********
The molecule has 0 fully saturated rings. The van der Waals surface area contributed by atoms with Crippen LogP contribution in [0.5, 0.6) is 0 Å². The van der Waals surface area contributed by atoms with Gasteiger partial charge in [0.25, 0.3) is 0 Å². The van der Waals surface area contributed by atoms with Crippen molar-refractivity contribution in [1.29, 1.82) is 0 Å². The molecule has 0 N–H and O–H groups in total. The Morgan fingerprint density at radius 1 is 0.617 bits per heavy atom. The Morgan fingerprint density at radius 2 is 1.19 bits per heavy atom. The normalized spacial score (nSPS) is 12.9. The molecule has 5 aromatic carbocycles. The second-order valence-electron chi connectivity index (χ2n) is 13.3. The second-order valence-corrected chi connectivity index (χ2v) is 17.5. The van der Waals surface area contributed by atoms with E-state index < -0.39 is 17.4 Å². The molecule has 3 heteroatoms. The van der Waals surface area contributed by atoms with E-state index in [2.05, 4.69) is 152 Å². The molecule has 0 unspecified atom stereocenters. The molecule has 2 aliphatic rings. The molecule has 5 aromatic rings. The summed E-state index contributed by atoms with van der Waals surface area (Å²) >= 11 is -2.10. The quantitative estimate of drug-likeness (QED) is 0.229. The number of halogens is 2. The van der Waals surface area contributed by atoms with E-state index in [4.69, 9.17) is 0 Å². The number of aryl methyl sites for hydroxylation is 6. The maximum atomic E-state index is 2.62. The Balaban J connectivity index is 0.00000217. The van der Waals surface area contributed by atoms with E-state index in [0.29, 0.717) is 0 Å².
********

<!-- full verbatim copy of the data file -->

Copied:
The molecule has 0 fully saturated rings. The van der Waals surface area contributed by atoms with Crippen LogP contribution in [0.5, 0.6) is 0 Å². The van der Waals surface area contributed by atoms with Gasteiger partial charge in [0.25, 0.3) is 0 Å². The van der Waals surface area contributed by atoms with Crippen molar-refractivity contribution in [1.29, 1.82) is 0 Å². The molecule has 0 N–H and O–H groups in total. The Morgan fingerprint density at radius 1 is 0.617 bits per heavy atom. The Morgan fingerprint density at radius 2 is 1.19 bits per heavy atom. The normalized spacial score (nSPS) is 12.9. The molecule has 5 aromatic carbocycles. The second-order valence-electron chi connectivity index (χ2n) is 13.3. The second-order valence-corrected chi connectivity index (χ2v) is 17.5. The van der Waals surface area contributed by atoms with E-state index < -0.39 is 17.4 Å². The molecule has 3 heteroatoms. The van der Waals surface area contributed by atoms with E-state index in [2.05, 4.69) is 152 Å². The molecule has 0 unspecified atom stereocenters. The molecule has 2 aliphatic rings. The molecule has 5 aromatic rings. The summed E-state index contributed by atoms with van der Waals surface area (Å²) >= 11 is -2.10. The quantitative estimate of drug-likeness (QED) is 0.229. The number of halogens is 2. The van der Waals surface area contributed by atoms with E-state index in [4.69, 9.17) is 0 Å². The number of aryl methyl sites for hydroxylation is 6. The maximum atomic E-state index is 2.62. The Balaban J connectivity index is 0.00000217. The van der Waals surface area contributed by atoms with E-state index in [0.29, 0.717) is 0 Å².